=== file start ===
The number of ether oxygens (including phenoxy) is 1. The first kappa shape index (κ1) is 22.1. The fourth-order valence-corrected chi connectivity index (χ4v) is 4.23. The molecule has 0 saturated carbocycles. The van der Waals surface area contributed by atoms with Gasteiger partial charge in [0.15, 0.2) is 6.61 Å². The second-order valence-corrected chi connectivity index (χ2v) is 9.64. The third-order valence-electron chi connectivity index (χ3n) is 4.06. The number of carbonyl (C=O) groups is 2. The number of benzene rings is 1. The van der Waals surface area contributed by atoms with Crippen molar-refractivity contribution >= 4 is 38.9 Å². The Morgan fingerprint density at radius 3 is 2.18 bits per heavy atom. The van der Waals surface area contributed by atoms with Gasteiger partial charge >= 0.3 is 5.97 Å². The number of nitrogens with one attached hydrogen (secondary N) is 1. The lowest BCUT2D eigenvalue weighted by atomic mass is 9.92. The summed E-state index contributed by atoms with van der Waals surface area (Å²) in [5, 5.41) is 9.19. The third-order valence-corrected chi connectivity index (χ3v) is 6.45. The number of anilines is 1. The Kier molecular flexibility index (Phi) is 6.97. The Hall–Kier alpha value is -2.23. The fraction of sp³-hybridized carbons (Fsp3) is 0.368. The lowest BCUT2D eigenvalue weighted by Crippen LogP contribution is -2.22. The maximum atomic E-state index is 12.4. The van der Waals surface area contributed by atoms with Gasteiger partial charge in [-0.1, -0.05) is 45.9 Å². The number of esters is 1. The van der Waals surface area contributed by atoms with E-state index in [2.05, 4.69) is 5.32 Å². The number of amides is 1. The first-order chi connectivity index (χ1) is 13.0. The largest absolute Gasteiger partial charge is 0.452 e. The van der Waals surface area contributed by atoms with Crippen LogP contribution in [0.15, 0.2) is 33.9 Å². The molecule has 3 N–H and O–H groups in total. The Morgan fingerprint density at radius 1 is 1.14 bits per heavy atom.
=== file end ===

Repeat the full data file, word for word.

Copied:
The number of ether oxygens (including phenoxy) is 1. The first kappa shape index (κ1) is 22.1. The fourth-order valence-corrected chi connectivity index (χ4v) is 4.23. The molecule has 0 saturated carbocycles. The van der Waals surface area contributed by atoms with Gasteiger partial charge in [0.15, 0.2) is 6.61 Å². The second-order valence-corrected chi connectivity index (χ2v) is 9.64. The third-order valence-electron chi connectivity index (χ3n) is 4.06. The number of carbonyl (C=O) groups is 2. The number of benzene rings is 1. The van der Waals surface area contributed by atoms with Crippen molar-refractivity contribution >= 4 is 38.9 Å². The Morgan fingerprint density at radius 3 is 2.18 bits per heavy atom. The van der Waals surface area contributed by atoms with Gasteiger partial charge >= 0.3 is 5.97 Å². The number of nitrogens with one attached hydrogen (secondary N) is 1. The lowest BCUT2D eigenvalue weighted by atomic mass is 9.92. The summed E-state index contributed by atoms with van der Waals surface area (Å²) in [5, 5.41) is 9.19. The third-order valence-corrected chi connectivity index (χ3v) is 6.45. The number of anilines is 1. The Kier molecular flexibility index (Phi) is 6.97. The Hall–Kier alpha value is -2.23. The fraction of sp³-hybridized carbons (Fsp3) is 0.368. The lowest BCUT2D eigenvalue weighted by Crippen LogP contribution is -2.22. The maximum atomic E-state index is 12.4. The van der Waals surface area contributed by atoms with Gasteiger partial charge in [-0.1, -0.05) is 45.9 Å². The number of esters is 1. The van der Waals surface area contributed by atoms with E-state index in [2.05, 4.69) is 5.32 Å². The number of amides is 1. The first-order chi connectivity index (χ1) is 13.0. The largest absolute Gasteiger partial charge is 0.452 e. The van der Waals surface area contributed by atoms with Crippen LogP contribution in [0.15, 0.2) is 33.9 Å². The molecule has 3 N–H and O–H groups in total. The Morgan fingerprint density at radius 1 is 1.14 bits per heavy atom.